Spending 11 years researching herbs used for cancer drugs, a university lecturer, now 33, has decided to return to school to study for a master’s degree to reach her goal.
Nguyen Thi Ngoc Hanh
As a child, Nguyen Thi Ngoc Hanh, dreamed of creating a cancer drug with low production costs made of Vietnam’s medicinal herbs.
In 2007, Hanh registered to study biotechnology at the HCM City University of Technology. After graduation, she continued studying for a master’s degree at the International University in 2012.
During and after the study for master’s degree, Hanh’s research focused on developing drugs to treat cancer from herbs. Her master’s thesis on isolation of exopolysaccharide with biological activity from slime mold in 2015 was cited by the scientific council as having high practicality.
She decided, however, to postpone a doctoral program because she could not receive funding for her project on drug development.
“During that time, I had three big concerns – researching anti-cancer active elements; improving the awareness of the community of cancer patients about living well and happily with the disease; and carrying out activities to support the community of cancer patients."
According to Hanh, many cancer patients have no access to the right knowledge and treatment methods. And many people abuse traditional herbal medicine, functional food and non-official therapies. This makes them miss the golden time for cancer treatment.
When they go back to the hospital for treatment, their conditions are too serious, or if they still can be treated, the treatment is very expensive.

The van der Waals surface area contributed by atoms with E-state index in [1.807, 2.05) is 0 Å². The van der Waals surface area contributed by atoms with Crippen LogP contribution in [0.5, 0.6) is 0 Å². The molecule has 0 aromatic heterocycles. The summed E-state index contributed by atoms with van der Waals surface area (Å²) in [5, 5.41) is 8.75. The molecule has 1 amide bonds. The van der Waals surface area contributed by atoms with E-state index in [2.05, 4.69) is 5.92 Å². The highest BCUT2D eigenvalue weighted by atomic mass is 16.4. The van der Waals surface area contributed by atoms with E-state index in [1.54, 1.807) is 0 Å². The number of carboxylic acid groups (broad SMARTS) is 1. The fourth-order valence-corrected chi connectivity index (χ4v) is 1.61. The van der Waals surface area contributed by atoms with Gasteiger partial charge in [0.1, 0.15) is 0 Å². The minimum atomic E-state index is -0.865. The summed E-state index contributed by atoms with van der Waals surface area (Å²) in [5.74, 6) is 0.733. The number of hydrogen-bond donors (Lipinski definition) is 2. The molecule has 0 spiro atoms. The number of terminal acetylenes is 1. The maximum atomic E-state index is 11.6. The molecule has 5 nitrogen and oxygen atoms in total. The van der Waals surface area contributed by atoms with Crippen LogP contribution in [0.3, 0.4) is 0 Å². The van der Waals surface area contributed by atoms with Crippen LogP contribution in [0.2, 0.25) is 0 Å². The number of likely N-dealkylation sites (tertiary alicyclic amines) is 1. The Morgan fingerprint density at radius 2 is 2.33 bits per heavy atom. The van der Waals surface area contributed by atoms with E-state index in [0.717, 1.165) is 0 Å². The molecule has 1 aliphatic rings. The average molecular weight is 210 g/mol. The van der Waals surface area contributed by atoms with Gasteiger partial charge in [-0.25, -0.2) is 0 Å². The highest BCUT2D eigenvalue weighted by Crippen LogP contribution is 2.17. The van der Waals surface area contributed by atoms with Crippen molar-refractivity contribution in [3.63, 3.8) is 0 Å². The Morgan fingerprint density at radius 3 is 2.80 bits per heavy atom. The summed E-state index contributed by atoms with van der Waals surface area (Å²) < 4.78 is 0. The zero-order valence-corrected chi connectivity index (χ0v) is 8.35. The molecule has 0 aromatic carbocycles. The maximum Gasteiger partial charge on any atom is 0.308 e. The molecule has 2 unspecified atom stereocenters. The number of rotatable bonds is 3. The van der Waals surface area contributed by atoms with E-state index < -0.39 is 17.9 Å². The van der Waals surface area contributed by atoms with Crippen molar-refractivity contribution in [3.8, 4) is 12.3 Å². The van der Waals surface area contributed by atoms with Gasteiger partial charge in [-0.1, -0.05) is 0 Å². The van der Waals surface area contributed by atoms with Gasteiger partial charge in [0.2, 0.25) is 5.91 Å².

Hanh said heightening awareness in the community, together with treatment, is needed. If cancer patients have better knowledge about treatment, they can overcome or deal with side effects and successfully follow the treatment process.
The research in Vietnam can only isolate the compounds that kill cancer cells, but in-depth research is needed on virulence and disease models, as well as clinical trials, to produce authentic pharmaceutical products.
Hanh wants to develop cancer drugs from medicinal herbs, identify toxins and the right dosage, to create useful and safe drugs.
Hanh understands that if she doesn’t have knowledge to ‘upgrade’ the research on anti-cancer compounds, the potential antineoplastic agents cannot be developed into pharmaceutical products.
That is why she decided to seek a scholarship to study abroad to do further work research on Vietnam’s medicinal herbs.
Hanh first learned about Cancer Research UK during her research, the world's largest fund for cancer research and philanthropy.
“The more I learned about the fund, the more I wanted to UK to study, so that, when returning to Vietnam, I can create beneficial activities for cancer patients in the country,” she said.
Hanh decided to apply for Chevening scholarship in 2018. However, she could not persuade the jury board to grant her a scholarship that year.
However, she did not give up. Three years later, after a lot of effort, she succeeded in obtaining the scholarship granted by the UK Government. This year, she was chosen to study for a master’s degree in cancer research and precision oncology at Glasgow University.
“After four years, I finally have the opportunity to set foot in the UK to fulfill my dream of learning how to research and develop cancer drugs as well as learn the skills to operate activities that support cancer patients,” she said.
Before launching Project 89 that aimed to produce 7,300 more lecturers with a doctoral degree, the Ministry of Education and Training (MOET) ran two projects on preparing human resources with doctoral and master’s degrees, worth trillions of VND.
At an interview for the post of lecturer at Flinders University, Ngo Tuyet Mai, when asked why the university should choose her, said in addition to her knowledge and experience, she also has empathy and understands international students.